| 12.7°C Belfast

Mexico City virus deaths could be more than triple official toll

Activist group Mexicans Against Corruption says death records suggest there have been more than 3,200 unconfirmed coronavirus-related deaths.

Close

Workers in full protection gear against the spread of the new coronavirus bury a coffin in an area of the San Rafael municipal cemetery (Christian Chavez/AP)

Workers in full protection gear against the spread of the new coronavirus bury a coffin in an area of the San Rafael municipal cemetery (Christian Chavez/AP)

Workers in full protection gear against the spread of the new coronavirus bury a coffin in an area of the San Rafael municipal cemetery (Christian Chavez/AP)

A registry of death certificates in Mexico City suggests the actual Covid-19 death toll in the city could be more than three times the recorded number.

According to the registry, there were 4,577 cases where doctors mentioned coronavirus or Covid-19 as a possible or probable cause of death.

However the federal government acknowledges only 1,332 confirmed deaths in Mexico City since the pandemic began.

The additional 3,245 deaths in Mexico City, if they are confirmed or added to official counts, would push the national death toll from the 5,666 reported by federal officials on Monday to 8,911.

The 334 new deaths reported nationwide on Tuesday was the second-highest single-day death toll so far, and the national increase in new cases — 2,713 — was the highest one-day rise to date.

The number of deaths among medical personnel increased by one-third in the last week, reaching 149, more than half of them doctors.

Medical personnel constitute 11,394 infections, one-fifth of all cases nationwide.

Close

Global coronavirus cases and deaths (PA Graphics)

Global coronavirus cases and deaths (PA Graphics)

Press Association Images

Global coronavirus cases and deaths (PA Graphics)

But Mexico City, with 9 million residents, has been the hardest hit area of the country, and where official death counts have been subject to the greatest questioning.

The anti-corruption group Mexicans Against Corruption said in a report on Monday that it got access to a database of death certificates issued in Mexico City between March 18 and May 12.

It showed that in explanatory notes attached to 4,577 death certificates, doctors included the words “SARS,” “COV2,” “COV,” “Covid 19,” or “new coronavirus”.

The virus’ technical name is SARS-CoV-2. The notes the group counted included terms like “suspected,” “probable”, or “possible” role of the virus in the deaths.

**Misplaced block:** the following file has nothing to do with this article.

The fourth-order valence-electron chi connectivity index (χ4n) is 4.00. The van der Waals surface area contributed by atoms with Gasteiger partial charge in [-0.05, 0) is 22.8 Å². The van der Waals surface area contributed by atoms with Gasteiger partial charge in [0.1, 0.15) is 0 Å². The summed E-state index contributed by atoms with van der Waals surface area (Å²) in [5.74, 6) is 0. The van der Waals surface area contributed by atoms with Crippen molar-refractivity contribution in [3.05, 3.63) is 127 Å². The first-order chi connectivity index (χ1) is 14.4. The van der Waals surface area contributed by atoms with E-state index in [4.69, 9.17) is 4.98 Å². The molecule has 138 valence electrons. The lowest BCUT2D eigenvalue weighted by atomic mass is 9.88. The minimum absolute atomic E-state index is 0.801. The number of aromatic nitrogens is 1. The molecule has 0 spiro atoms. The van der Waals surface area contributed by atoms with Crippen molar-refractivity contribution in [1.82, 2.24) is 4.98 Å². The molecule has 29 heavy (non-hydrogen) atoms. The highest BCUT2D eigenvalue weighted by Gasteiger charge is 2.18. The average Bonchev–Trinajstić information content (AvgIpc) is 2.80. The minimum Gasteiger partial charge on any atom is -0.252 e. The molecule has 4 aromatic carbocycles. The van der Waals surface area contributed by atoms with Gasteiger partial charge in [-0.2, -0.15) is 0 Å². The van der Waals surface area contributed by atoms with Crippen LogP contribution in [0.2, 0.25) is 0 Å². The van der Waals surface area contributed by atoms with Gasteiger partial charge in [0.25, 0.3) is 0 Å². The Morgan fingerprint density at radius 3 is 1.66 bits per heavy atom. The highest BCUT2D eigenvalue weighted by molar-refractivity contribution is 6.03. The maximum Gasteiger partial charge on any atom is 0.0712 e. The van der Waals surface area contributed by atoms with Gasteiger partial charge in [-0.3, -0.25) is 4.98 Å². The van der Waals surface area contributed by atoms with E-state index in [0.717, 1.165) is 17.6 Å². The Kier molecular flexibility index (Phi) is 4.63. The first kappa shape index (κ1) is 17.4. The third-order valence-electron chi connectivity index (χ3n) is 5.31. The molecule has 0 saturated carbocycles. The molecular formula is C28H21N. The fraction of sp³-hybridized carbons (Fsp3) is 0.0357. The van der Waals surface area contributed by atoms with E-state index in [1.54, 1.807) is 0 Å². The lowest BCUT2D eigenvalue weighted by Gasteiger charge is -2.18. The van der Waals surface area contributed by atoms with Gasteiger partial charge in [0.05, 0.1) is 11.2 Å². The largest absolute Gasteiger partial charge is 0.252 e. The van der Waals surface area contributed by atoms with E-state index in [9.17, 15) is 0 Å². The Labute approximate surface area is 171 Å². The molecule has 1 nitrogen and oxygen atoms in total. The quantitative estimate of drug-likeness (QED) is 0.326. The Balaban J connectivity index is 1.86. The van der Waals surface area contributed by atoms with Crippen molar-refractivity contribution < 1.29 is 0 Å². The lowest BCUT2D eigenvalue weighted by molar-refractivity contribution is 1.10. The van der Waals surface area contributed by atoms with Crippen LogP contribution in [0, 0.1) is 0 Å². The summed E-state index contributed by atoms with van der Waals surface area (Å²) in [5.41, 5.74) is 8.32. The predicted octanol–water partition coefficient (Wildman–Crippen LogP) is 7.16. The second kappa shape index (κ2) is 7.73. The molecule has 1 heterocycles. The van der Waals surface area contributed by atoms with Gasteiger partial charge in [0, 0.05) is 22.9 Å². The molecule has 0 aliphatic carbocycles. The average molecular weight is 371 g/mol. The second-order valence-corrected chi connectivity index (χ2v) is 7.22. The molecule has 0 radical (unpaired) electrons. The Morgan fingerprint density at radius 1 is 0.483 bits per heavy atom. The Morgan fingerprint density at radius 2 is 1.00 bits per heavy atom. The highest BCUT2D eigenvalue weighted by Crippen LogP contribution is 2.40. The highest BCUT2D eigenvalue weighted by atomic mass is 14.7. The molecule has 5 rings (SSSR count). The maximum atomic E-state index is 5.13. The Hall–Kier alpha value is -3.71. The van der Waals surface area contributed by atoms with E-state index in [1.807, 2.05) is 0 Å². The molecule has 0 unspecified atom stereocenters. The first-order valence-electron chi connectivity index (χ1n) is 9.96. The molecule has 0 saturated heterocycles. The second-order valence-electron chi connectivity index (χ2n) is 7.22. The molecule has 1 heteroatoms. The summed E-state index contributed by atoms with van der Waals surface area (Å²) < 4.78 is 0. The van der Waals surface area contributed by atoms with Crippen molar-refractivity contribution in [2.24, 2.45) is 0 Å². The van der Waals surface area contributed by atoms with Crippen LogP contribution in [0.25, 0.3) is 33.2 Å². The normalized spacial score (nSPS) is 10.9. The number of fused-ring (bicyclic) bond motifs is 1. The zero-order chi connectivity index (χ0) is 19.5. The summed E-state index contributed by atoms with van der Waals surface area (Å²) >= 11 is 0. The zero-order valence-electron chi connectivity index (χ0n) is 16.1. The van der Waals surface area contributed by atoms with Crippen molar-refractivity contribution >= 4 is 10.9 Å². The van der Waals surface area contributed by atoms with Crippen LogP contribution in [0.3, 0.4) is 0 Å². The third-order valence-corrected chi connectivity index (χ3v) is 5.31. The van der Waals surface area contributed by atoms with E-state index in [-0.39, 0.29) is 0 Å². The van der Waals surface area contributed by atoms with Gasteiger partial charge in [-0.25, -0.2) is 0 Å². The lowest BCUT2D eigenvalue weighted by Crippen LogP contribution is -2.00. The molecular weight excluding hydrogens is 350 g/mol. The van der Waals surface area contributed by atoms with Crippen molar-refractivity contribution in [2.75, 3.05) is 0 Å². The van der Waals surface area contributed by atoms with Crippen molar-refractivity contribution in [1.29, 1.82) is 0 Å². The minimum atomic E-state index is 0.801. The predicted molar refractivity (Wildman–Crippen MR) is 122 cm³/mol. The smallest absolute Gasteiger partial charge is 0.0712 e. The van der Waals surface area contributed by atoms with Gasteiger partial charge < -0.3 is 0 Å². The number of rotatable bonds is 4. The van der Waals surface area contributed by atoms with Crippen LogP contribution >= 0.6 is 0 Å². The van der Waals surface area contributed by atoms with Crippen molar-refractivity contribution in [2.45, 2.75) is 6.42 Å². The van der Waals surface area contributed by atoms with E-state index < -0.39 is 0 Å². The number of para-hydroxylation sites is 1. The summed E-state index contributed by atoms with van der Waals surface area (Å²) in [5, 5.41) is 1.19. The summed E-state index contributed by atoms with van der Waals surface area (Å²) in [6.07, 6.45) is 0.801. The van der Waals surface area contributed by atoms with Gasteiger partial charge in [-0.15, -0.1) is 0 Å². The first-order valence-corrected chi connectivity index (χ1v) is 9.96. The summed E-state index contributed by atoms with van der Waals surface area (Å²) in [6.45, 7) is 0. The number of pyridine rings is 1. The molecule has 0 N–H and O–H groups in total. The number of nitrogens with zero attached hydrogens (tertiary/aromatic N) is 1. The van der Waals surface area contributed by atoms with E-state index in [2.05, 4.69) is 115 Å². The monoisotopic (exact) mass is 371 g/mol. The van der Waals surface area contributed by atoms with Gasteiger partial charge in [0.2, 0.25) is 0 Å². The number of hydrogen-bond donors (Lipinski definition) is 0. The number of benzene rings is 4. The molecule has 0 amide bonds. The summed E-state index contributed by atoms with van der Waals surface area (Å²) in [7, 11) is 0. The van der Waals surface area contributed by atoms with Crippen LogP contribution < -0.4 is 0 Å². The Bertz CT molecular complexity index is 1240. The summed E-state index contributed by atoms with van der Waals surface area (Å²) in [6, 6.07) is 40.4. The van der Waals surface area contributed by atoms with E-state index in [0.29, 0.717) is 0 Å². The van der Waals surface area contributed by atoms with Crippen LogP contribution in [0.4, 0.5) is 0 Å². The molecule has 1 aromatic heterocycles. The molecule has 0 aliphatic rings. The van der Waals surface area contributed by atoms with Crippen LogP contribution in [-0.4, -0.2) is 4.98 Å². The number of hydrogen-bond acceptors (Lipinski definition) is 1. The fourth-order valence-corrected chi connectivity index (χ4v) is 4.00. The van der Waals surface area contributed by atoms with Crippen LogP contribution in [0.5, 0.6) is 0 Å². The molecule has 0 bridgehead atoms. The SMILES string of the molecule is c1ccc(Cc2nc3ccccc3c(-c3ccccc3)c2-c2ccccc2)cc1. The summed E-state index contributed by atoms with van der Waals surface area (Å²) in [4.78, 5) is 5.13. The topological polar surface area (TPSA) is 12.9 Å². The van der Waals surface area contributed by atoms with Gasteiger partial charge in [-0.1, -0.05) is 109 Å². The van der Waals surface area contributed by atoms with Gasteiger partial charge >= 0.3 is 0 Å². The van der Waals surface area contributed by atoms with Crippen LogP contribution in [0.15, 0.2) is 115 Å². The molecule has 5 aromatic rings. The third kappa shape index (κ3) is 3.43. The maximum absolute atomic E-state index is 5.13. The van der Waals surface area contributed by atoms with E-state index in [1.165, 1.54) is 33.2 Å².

In 3,209 of the certificates, it was listed as a suspected contributing factor along with other causes of death, like pneumonia, respiratory failure, septic shock or multiple organ failure.

Only 323 certificates list confirmed coronavirus as a cause of death; 1,045 other death certificates listed Covid-19 but did not specify if it was suspected or confirmed.

The group did not say how it accessed the database, which was kept by local courts. But it noted that official counts showed only 1,060 coronavirus deaths during that March 18-May 12 period.

What we are saying now is that in addition to those with a positive Covid test, are there more? Yes, there are moreClaudia Sheinbaum

Mexico City mayor Claudia Sheinbaum has acknowledged there are more deaths than have officially been reported, and has said a special team of epidemiologists will review the death figures.

“What we are saying now is that in addition to those with a positive Covid test, are there more? Yes, there are more,” Ms Sheinbaum said on Tuesday.

“When is that going to be made public? According to Mexican standards this will definitely have to happen and there will be total transparency, but we have to comply with the standards concerning the review of the medical certificates.”

President Andres Manuel Lopez Obrador has reacted angrily to new reports in the past that claimed Mexico was undercounting its deaths on the federal level, and the anti-corruption group’s report was unlikely to please him.

He has criticised the group in the past for allegedly opposing his policies and representing business interests and has mockingly called it “Mexicans For Corruption”.

Ms Sheinbaum repeated that mocking term on Tuesday and claimed there were efforts to create a split between her administration and the federal government.

PA